Brent Fields leads Big Brothers Big Sisters of Central Texas, one of the best places to work in Texas. His insights on culture, leadership, and crisis management need to be heard if you're in the not-for-profit world! https://t.co/OpEantHBjB
Your Stories Define Your Culture
Every culture has its stories. From the ancient mythologies of Greece and India to the modern stories about our Founding Fathers, cultures derive meaning from stories. And that isn’t limited to nations—your business has a culture, and that culture has its own stories.
What every leader needs to ask is, “what do our stories say about us?” These are the tales you tell new employees, customers, or partner organizations. Whether or not we realize it, every story we tell has a moral—after all, that’s why we tell them. Once you’ve figured out what your stories are, ask yourself, “what’s the lesson here?” Great stories have morals to them that don’t just apply to your business—they’ll be universal business truths.
And now for an IT Guys story.
Once upon a time, a client was trying to work offsite by remoting into their office computer from home. But every time they opened Word, or Excel, or anything really, all they saw was a bunch of “W”s. One after another. An endless string of “W”s, filling the screen. So (of course) they called The IT Guys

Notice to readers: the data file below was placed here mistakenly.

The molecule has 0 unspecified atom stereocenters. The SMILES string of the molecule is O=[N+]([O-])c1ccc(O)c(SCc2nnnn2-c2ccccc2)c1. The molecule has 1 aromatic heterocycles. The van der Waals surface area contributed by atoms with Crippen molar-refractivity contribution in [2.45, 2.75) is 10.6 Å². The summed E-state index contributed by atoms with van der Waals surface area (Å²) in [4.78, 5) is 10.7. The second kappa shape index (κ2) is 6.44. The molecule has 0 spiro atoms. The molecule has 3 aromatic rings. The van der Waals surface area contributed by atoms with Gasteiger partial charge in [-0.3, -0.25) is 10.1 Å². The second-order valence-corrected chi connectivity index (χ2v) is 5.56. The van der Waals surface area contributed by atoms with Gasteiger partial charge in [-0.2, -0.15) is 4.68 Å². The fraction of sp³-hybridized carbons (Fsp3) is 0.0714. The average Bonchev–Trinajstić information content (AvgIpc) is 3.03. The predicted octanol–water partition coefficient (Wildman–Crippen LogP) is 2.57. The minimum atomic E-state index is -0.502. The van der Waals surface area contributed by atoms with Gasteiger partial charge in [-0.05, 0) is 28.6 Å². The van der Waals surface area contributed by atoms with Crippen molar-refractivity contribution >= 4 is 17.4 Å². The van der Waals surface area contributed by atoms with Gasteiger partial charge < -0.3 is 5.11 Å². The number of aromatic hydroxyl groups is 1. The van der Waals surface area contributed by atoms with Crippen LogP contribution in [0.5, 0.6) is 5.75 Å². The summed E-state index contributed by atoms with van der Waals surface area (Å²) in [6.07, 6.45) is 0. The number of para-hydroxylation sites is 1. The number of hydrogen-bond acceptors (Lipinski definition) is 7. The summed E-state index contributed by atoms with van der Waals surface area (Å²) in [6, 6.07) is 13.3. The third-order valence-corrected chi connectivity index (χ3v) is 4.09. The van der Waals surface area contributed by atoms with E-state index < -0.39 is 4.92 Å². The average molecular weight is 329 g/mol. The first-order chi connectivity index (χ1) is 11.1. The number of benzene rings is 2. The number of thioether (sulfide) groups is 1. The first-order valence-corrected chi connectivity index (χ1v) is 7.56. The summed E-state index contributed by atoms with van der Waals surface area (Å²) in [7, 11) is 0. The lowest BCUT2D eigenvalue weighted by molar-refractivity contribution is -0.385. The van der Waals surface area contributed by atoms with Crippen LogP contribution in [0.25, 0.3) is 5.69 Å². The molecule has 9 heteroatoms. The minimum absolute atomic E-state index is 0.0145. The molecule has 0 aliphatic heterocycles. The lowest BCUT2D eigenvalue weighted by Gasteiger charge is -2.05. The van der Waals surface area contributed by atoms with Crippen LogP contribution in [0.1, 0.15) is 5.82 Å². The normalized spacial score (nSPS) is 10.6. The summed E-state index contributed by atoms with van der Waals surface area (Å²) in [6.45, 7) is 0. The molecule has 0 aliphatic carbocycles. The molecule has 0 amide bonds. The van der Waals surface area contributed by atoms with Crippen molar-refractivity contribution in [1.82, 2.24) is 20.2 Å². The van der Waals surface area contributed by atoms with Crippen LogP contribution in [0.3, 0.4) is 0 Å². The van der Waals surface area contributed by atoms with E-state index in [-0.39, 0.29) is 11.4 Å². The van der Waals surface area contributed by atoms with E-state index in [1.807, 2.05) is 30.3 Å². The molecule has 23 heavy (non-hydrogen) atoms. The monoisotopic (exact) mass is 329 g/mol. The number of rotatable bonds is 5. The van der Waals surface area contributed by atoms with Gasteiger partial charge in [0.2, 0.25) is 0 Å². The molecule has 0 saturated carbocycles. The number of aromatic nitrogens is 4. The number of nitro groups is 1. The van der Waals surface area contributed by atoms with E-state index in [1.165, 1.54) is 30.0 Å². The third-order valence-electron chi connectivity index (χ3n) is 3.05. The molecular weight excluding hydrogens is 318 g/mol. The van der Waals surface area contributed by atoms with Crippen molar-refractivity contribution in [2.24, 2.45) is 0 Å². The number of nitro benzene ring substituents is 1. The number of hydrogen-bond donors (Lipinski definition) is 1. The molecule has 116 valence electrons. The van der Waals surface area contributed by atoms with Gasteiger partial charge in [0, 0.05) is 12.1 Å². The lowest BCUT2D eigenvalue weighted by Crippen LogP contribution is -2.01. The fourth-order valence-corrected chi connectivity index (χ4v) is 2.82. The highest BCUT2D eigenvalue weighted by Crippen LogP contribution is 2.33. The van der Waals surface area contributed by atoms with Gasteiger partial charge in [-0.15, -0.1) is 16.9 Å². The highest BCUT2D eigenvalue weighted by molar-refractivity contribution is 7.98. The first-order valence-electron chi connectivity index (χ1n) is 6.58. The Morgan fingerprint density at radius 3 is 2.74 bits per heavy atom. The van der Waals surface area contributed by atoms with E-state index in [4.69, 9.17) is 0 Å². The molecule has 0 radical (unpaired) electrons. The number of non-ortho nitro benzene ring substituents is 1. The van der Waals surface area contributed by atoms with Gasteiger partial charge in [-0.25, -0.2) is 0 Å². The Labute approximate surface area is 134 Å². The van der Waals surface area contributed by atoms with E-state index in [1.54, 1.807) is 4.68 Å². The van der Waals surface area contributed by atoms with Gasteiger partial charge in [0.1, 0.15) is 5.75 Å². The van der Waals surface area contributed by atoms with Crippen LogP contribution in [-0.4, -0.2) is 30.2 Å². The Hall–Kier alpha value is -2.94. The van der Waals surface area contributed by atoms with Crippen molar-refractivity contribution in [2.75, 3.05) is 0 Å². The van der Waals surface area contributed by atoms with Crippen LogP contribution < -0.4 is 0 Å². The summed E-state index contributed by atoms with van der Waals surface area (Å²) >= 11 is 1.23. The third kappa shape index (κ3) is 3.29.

Our tech remoted into the computer—and into the same problem. The letter “w” was a runaway train.
“What could be the problem?” the tech wondered. “Maybe the keyboard controller has gone crazy. Or the motherboard‘s fried. Or … it could be anything. Who knows?”
So the tech went onsite. This tech, being the skilled IT professional he was, quickly pinpointed the problem; the office cat.
Yes, Sam Houston the cat (hey, we’re in Texas), was the source of the “malfunction.” Sam had positioned himself on top of the keyboard—probably on purpose (you know cats). One paw held down the “W” key.
Now, at this point, we had two options—treat our clients like idiots for not keeping better track of the cat or laugh it off.
We laughed it off.
This seems like the obvious choice, but there’s an important lesson to be learned; never ever treat clients like they’re dumb. A lot of IT companies don’t get that.
No one wants to feel dumb. So we make sure that our techs hear the story of Sam Houston the cat. That story instills in them the concept that even if a problem is silly, we don’t make a client feel dumb.
The universal moral here? Never—ever—make a client or member of your association or nonprofit feel foolish. Even if they might deserve it. Perhaps especially if they deserve it. By giving people a little grace, you humanize yourself.
And if you take the time to do that, your clients, or your members, or whoever you serve, are less likely to leave you—after all, you’re no longer just an entity to whom they write checks. You’re a real person. A person who is understanding and helpful (one would hope). And once that’s their mindset, you’re that much harder to toss overboard next time the budget gets a little tight. And in this time when most associations are experiencing a decline in membership, holding on to members is more important than ever.
Oh, and keep your cat off the keyboard.